Saturday, July 12, 2008

In Country: The Legend Of Boggy Creek(1972)

"Bigfoot"(or "Sasquatch") and the "Yeti"(abominable snowman) have been a popular and often used antagonist character in horror films over the decades. A few have done well at the box office but most have, regrettably, not turned a profit. One of my favorites that explores the mystery of this creature is The Legend Of Boggy Creek, which was released theatrically in the U.S. in December, 1972. This film was produced and directed by Texarkana(Arkansas) ad salesman Charles Pierce, who borrowed $160,000 from a local business and, using his own cameras, made a movie which utilized local citizenry from both Texarkana and Fouke, Arkansas. The return on Mr. Pierce's investment was, needless to say, stupendous: the movie raked in a total of over $20 million dollars.

The movie itself takes on a serio-documentary approach in chronicling the "Fouke monster", a hairy, bipedal man-monster which prowls the Sulphur River bottoms of Fouke, a town in the extreme southern part of Arkansas and close to the Arkansas-Louisiana border. Many of the cast in this movie play themselves as details of the monster's handiwork are recounted, via fictional reenactments.

Many things, IMO, work well to make this movie creepy and suspenseful: first, the face of the monster is never revealed and the creature is rendered throughout the movie as a faceless, growling, mysterious antagonist forever lurking in the woodland shadows. Secondly, Charles Pierce does a good job at capturing the indigenous sounds of the swampy wetland bottoms surrounding Fouke: crickets, bullfrogs and the occasional growl of an alligator all figure prominently throughout the movie and are used to great effect at the beginning credits and then later during various scenes preceding the monster's contact with the understandably traumatized local citizenry. Thirdly, the creatures roar is truly scary to listen to, part swine, part canine and part something else altogether. Though the viewer of this film never sees the monster's face it's apparent, from everything else visible, that it would be the last thing on Earth invited over for brunch after the AM Sunday church service.

The characters in this film belie the town of Fouke: blue collar, hard working, many possessing drawls and a variety of firearms, and who pass the time hunting and/or fishing, none more so perhaps than Herb Jones, a fellow who has sequestered himself deep within the rugged woodlands of the Sulphur River, for over twenty years, and whose only contact with the outside world was the youthful Travis Crabtree, who brought the old and grizzled Jones some supplies once a month. Mr. Jones, a weathered and semi-toothless old geezer who was included in the cast of this movie, presumably for his extensive knowledge of the woods around Fouke, attempts a brief commentary of his own regarding the existence of the monster. His speech slurred perhaps because of the absence of teeth, Jones uses terms like "he brung me tobaccer" and "it'ern't nuttin", which is, thankfully, not indicative of the way the remainder of this movie's cast enunciates syllables and consonants.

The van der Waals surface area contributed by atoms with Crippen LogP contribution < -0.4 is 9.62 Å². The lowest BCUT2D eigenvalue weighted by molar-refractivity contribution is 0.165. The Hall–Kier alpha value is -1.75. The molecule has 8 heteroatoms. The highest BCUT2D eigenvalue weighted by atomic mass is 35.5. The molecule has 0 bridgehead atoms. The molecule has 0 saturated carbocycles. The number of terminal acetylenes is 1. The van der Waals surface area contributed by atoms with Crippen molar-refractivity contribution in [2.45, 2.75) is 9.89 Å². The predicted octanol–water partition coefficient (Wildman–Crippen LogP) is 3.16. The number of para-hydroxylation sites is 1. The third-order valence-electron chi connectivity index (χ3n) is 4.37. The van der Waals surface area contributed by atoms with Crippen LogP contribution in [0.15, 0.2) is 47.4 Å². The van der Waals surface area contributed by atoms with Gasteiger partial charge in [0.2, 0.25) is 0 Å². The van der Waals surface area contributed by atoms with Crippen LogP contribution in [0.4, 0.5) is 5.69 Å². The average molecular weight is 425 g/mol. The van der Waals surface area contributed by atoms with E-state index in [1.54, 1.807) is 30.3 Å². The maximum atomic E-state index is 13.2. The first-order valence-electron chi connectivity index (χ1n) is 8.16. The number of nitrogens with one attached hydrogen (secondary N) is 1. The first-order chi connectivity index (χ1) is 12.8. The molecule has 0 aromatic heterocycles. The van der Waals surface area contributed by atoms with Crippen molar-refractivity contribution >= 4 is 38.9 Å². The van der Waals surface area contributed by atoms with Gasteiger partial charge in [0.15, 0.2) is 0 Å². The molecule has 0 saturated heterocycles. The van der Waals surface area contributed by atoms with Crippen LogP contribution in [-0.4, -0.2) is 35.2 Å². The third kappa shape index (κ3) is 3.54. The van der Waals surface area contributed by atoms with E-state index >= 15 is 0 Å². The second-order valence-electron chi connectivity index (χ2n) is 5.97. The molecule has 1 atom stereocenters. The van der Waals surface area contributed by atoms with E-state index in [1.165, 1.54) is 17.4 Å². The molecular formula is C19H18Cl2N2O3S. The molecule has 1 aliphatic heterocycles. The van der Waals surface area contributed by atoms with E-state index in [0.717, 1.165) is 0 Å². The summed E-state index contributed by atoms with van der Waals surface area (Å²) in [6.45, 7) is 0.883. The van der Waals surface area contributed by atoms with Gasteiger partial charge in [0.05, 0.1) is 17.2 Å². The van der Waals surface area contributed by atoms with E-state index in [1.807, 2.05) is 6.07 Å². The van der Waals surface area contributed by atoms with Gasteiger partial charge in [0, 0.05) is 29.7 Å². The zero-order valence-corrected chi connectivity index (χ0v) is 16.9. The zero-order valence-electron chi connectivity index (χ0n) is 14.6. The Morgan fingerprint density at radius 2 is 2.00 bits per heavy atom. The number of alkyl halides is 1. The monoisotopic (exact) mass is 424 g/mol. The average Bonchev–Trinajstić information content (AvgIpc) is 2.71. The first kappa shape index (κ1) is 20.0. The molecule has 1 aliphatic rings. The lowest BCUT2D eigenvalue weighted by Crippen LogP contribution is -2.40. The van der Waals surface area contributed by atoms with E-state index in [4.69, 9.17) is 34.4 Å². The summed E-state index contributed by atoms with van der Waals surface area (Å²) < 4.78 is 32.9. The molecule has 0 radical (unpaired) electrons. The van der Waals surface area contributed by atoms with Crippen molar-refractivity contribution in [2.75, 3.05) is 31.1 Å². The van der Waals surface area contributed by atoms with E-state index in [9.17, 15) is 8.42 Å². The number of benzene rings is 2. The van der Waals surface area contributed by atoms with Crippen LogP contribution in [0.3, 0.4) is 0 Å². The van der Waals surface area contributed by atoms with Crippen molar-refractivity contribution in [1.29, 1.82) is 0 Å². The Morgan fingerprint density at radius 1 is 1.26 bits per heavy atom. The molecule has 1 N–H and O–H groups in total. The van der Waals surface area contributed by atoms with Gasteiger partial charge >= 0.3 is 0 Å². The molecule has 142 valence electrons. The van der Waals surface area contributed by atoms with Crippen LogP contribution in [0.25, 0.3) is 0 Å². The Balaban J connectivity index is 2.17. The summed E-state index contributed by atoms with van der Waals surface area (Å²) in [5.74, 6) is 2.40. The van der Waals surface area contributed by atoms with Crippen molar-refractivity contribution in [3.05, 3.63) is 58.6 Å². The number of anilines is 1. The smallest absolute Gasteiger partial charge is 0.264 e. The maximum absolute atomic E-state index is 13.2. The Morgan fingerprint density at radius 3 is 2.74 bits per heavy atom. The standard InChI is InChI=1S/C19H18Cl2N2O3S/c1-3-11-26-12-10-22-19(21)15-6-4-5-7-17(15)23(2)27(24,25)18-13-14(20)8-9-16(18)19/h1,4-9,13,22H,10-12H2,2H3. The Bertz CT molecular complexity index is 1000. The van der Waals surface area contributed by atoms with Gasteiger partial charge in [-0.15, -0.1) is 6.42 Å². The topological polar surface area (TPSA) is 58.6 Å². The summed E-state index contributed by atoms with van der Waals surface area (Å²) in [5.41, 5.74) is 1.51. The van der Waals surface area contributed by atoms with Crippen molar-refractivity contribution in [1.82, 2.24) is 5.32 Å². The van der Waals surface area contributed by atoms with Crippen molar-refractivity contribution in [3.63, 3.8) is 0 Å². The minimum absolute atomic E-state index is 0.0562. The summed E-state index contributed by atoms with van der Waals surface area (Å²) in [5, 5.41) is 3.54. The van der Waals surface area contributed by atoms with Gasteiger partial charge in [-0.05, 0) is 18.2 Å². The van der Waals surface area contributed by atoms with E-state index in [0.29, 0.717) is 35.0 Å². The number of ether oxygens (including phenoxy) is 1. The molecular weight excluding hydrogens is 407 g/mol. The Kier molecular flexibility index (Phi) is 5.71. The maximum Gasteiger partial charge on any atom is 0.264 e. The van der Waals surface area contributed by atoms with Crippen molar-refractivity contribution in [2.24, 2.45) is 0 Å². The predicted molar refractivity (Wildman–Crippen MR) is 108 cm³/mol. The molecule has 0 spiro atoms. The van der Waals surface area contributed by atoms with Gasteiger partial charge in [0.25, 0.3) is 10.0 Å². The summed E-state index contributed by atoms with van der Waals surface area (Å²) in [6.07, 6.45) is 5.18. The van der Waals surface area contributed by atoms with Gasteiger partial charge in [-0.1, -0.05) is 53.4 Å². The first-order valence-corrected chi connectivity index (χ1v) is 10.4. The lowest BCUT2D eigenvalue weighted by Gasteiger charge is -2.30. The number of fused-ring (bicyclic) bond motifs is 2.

The climax of the film is one last encounter between a group of predictably terrified Fouke locals and the monster, albeit intensified and including a brief barrage of gunfire as two locals open up on the mysterious monster with shotguns. (no other spoilers)

This movie does not, IMO, make much attempt to provide an explanation of what the "Fouke monster" is, nor should it. It is, after all, a horror movie, only loosely based on what is purported to be a mysterious creature that appears in Fouke every so often. The film will, I think, if you watch it, make you a little more hesitant to peep out the cabin window at night on your next camping trip. Believe it.

The Legend Of Boggy Creek(1972) was released to R1 DVD in 2002 by Sterling Entertainment. The film's sequel, called Return To Boggy Creek(1977), was released to R1 DVD in 2005 by Elite Entertainment. A third installment, called Boggy Creek II: The Legend Continues(1985), has also been released to DVD. Neither the second nor third "Boggy Creek" film is made in "docu" style and are both straight ahead horror films.

This film has been uploaded to YouTube(in ten parts). Here's the first ten minutes of the movie: